No, it’s not. Obsessively playing the stock market is recognised by Gamblers Anonymous as a form of gambling addiction. The clinical psychologist Paul Good developed a set of warning signs that may reveal whether an active investor is actually a compulsive gambler in disguise. Among them are a preoccupation with the financial media, borrowing to speculate, an inability to control trading activity, and throwing good money after bad in order to break even.
There are lots of similarities between gambling and stock market addiction. In Your Money & Your Brain, the financial writer Jason Zweig details evidence of the release of addiction-related dopamine in our brains when we anticipate big wins on the stock market. The Harvard neuro-economist Hans Breiter has also identified a striking similarity between the brain’s reaction to cocaine and the prediction of financial rewards.
But there are differences too. For example, the head of the Gambling Disorders Clinic at Columbia University, Dr Carlos Blanco, says that while pathological gambling tends to affect people in their late teens and early 20s, people who are addicted to speculating on the stock market are commonly in their 30s and 40s.
Many of your clients are very wealthy individuals. Do they have less of a problem with these sorts of behaviours?
Actually no. They too struggle with managing their emotions. A study by Barclays found that 41% of high net worth investors wished they had more self-control over their investing decisions. The study looked at returns over a ten-year period and found that emotional trading typically costs an investor about 20% in returns over that period. Investors who prevented themselves from over-trading through specific strategies, such as minimising time spent checking their portfolios, were on average 12% wealthier than those who didn’t use self-control mechanisms.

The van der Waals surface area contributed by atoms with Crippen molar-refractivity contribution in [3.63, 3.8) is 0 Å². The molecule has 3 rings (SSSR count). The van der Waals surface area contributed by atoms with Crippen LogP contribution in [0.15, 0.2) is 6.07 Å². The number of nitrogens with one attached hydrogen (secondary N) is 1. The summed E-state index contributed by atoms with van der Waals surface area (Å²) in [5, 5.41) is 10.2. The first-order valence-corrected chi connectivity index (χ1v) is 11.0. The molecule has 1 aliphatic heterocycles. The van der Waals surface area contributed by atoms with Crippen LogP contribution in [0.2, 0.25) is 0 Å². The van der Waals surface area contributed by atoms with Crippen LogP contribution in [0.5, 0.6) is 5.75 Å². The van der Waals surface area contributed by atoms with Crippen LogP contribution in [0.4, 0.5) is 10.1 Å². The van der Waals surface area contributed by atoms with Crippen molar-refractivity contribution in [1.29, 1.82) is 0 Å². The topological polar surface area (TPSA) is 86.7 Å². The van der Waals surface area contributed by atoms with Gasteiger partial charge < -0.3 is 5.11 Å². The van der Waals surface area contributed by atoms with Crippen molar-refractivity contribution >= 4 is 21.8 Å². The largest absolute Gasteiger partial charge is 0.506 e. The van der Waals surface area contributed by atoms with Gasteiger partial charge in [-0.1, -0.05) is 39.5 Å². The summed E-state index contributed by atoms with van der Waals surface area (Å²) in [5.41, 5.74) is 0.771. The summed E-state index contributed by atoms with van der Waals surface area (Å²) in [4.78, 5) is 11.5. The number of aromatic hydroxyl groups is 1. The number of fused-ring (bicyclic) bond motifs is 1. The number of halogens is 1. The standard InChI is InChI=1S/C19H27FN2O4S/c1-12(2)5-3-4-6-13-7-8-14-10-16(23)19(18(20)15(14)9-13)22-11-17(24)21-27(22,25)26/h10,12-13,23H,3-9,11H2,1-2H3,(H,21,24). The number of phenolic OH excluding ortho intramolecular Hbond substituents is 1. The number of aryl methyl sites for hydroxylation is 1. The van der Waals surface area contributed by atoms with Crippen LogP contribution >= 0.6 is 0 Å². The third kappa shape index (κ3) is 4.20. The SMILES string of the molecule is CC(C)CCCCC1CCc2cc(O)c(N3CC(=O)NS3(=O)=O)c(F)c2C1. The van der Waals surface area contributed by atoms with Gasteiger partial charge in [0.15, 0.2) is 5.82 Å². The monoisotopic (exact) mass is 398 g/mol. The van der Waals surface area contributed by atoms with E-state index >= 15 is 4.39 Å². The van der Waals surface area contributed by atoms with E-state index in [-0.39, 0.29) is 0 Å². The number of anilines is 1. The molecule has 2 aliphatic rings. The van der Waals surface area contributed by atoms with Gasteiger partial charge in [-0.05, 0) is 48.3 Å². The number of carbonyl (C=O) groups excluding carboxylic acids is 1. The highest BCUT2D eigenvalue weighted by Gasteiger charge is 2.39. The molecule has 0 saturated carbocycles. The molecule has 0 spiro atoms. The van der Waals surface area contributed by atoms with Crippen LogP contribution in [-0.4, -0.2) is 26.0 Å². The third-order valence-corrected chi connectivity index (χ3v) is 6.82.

There’s a whole range of behavioural biases which cause investors to believe they have control in areas where they actually have little or none. That’s why it’s so important to have a disciplined, rules-based approach to investing.
There’s an impressive amount of educational content on the Index Fund Advisors website. Why’s that?
For investors to stop speculating and start investing, they need to be presented with the evidence. That’s what we’ve done with our videos and articles. I made it my mission to present the evidence better than anyone else in the world.
I’ve recently worked with you on a 12-part documentary based on your book. What was your motivation in making the film?
I wanted to do the documentary to make the evidence against active investing more accessible to a broader audience around the world. I also wanted to show people the proper way to invest. We’re going to be releasing it very soon and we plan to make it available on as many streaming services as we can, and also on DVD.
You’ve achieved so much in your life so far. What are your goals now?
My goals now are to get investors around the globe to invest and relax, and to stop wasting their money and time on active investing.